That is my 2 cent worth of knowledge.


This is exactly what happens with our Topcon receivers. They hit 10% and they auto-shutdown. While it’s different that the resistance experienced by say, a drone, it is resistance in the fact that it will not allow the battery to supply the correct voltage. It seems odd that the voltage in your test doesn’t seem to align with the calculation of the SOC%, does the software take teperature into account for that calculation? I wouldn’t think so, but what other variable could account for that.

Have you guys notice that the receiver will eventually warm up on it’s own and then maintain or are they not able to recoup in those temperatures?

@TB_RTK, your temperature went up, but was that inside or did you take it outside?

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I am pretty sure Emlid hasn`t put a probe inside the batterypack to measure the exact value…?
I am guessing the temperatur sensor is located on the motherboard or some other circuit board and this way its hard for software to tell whether the battery is empty or cold/hot, hence sometime getting wild SOC%. They could probably add some clever math or do some Emlid magic to it.
This is a preproduction model so i am not sure they have released a fix for it yet.

It will warm up but that brass mount is super effective.

Inside yes.

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So this behavior is expected on the preproduction units. They still have a different battery estimation algorithm (long story).
On the production models low temperature estimation is much better and in most cases works as expected, but we are seeing some scenarios where it shows battery as discharged even though there is definitely plenty of energy in the battery. We understand how inconvenient it is, and are looking into it.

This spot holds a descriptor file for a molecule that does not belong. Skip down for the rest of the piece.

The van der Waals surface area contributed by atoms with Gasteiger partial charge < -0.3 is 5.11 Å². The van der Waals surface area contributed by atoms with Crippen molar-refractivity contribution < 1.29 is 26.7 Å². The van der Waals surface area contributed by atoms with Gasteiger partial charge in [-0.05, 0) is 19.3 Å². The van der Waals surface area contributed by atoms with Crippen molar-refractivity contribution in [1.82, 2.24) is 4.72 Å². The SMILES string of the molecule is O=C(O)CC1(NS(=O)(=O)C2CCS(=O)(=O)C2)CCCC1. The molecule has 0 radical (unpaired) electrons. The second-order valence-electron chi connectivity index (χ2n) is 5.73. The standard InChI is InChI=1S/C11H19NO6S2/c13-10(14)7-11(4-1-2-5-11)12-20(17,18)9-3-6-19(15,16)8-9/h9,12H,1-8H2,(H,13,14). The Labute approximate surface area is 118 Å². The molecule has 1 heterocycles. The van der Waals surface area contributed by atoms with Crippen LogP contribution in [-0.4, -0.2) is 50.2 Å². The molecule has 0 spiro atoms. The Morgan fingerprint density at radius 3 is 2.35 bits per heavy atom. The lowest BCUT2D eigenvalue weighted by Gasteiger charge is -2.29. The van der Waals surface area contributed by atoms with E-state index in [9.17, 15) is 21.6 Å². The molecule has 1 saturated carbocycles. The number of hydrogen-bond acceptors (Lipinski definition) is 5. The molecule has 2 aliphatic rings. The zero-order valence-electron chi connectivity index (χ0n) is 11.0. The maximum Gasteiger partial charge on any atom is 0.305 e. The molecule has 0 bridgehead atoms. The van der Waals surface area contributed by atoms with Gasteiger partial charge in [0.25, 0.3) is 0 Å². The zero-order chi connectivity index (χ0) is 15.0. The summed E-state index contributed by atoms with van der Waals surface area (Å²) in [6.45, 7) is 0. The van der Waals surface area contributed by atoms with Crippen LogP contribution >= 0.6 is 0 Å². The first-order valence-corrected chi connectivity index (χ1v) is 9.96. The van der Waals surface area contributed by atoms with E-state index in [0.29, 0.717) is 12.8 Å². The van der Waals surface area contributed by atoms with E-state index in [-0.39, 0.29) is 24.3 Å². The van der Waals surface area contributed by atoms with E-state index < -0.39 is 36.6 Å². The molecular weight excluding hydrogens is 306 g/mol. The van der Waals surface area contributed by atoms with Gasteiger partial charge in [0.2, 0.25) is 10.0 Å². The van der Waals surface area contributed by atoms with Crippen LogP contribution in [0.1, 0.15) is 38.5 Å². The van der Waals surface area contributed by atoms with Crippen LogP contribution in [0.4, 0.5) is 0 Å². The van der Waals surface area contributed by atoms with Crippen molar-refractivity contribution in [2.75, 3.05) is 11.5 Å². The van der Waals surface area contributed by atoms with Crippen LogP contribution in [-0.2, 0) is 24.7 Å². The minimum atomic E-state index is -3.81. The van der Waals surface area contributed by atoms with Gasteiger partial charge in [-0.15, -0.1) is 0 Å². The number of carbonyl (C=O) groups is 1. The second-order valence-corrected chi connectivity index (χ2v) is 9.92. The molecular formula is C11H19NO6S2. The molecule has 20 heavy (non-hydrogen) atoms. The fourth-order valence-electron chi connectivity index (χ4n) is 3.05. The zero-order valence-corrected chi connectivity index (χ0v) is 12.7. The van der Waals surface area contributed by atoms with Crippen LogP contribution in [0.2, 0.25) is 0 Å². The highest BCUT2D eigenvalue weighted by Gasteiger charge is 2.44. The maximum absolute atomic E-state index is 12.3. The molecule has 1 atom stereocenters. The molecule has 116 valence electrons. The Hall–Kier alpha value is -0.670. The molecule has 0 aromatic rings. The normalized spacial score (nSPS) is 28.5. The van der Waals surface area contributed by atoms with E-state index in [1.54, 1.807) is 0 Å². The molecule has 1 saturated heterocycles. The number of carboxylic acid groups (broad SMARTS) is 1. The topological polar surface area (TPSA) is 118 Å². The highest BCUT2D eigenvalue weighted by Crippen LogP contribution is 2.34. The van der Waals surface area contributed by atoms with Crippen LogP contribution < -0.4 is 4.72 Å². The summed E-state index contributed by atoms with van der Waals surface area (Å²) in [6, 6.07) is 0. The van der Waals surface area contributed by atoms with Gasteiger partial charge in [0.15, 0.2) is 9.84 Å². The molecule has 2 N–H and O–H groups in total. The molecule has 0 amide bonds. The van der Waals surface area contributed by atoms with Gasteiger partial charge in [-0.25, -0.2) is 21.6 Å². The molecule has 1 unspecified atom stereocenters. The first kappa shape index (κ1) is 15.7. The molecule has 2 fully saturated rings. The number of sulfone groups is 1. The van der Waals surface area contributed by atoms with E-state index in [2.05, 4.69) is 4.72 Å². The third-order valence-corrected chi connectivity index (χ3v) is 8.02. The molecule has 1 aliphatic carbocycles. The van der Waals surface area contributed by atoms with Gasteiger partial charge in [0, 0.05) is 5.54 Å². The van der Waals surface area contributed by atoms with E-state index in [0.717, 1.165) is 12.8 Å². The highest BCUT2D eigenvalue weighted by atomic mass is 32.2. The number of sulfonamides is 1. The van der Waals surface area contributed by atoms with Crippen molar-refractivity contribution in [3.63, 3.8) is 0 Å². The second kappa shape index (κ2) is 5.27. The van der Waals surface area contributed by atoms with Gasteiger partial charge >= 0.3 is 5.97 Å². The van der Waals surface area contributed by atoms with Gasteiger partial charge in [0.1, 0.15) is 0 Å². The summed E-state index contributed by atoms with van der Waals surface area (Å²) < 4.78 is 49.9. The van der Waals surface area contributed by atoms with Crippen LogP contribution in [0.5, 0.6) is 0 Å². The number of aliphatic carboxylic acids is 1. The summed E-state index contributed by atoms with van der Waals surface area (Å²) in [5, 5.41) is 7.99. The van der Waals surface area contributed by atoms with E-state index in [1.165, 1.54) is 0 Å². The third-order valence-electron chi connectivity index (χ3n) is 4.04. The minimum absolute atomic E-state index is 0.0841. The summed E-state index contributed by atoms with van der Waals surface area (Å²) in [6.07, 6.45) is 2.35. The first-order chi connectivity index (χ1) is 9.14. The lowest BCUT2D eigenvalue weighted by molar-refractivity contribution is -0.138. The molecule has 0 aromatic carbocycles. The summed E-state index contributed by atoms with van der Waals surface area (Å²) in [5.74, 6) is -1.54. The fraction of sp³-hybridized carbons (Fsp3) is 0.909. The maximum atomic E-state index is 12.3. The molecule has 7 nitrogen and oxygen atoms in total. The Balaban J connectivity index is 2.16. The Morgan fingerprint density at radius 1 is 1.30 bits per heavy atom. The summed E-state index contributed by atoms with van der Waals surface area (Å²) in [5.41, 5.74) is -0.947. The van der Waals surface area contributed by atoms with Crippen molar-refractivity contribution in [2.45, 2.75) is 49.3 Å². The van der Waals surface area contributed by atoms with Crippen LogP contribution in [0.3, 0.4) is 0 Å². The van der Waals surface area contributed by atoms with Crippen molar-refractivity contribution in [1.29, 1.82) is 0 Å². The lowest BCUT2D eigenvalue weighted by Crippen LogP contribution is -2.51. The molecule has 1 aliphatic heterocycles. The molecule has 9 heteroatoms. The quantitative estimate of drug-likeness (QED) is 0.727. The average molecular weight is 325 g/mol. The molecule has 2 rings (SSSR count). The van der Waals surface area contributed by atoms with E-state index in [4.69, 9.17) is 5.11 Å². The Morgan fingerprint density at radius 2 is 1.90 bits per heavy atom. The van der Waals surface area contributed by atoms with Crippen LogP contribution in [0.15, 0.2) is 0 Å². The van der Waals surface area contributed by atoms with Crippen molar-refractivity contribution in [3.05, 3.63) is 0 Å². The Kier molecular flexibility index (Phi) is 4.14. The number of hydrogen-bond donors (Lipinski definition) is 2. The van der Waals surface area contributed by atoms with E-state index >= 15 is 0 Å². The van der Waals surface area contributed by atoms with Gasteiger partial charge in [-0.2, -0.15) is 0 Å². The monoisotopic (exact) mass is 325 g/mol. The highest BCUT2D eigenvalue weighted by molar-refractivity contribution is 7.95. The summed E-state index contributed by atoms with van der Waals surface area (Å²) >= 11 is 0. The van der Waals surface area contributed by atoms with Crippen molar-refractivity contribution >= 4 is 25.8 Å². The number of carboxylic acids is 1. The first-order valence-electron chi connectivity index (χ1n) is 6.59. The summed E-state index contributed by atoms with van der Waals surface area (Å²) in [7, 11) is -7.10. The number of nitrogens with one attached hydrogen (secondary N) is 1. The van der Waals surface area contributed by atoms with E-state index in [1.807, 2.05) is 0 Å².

These are only estimation issues, so actual performance is still very good. The industrial grade battery in RS2 will give plenty of working time even in cold conditions.

RS2 shutdowns only when battery is below certain voltage, so even if estimation is off and shows incorrect percentage the device still keeps working.


I have recently updated my RS2 to firmware 2.20.8 and noticed that the battery seems to discharge very rapidly.

It was cool (1 degree) yesterday and I probably got 1.5 hours from the battery before i noticed that it was less than 50%, charged it for 15 minutes, then within an hour it was around 8%.

Is this normal behaviour, likely temperature related, of possibly firmware related?

Interested in any tips on how to extend the battery life - all i was doing was logging and occasionally connecting to the wifi hotspot to log a point.



Centigrade or Fahrenheit?

Good point - I should have been more specific. Centigrade

Hi Matthew,

It’s more likely the issue of wrong battery status indication in ReachView.

May I ask you to send me the Full System report from the device in PM so I can make sure it’s the issue with displaying?

Hi Tatiana - just checking that you received the System Report?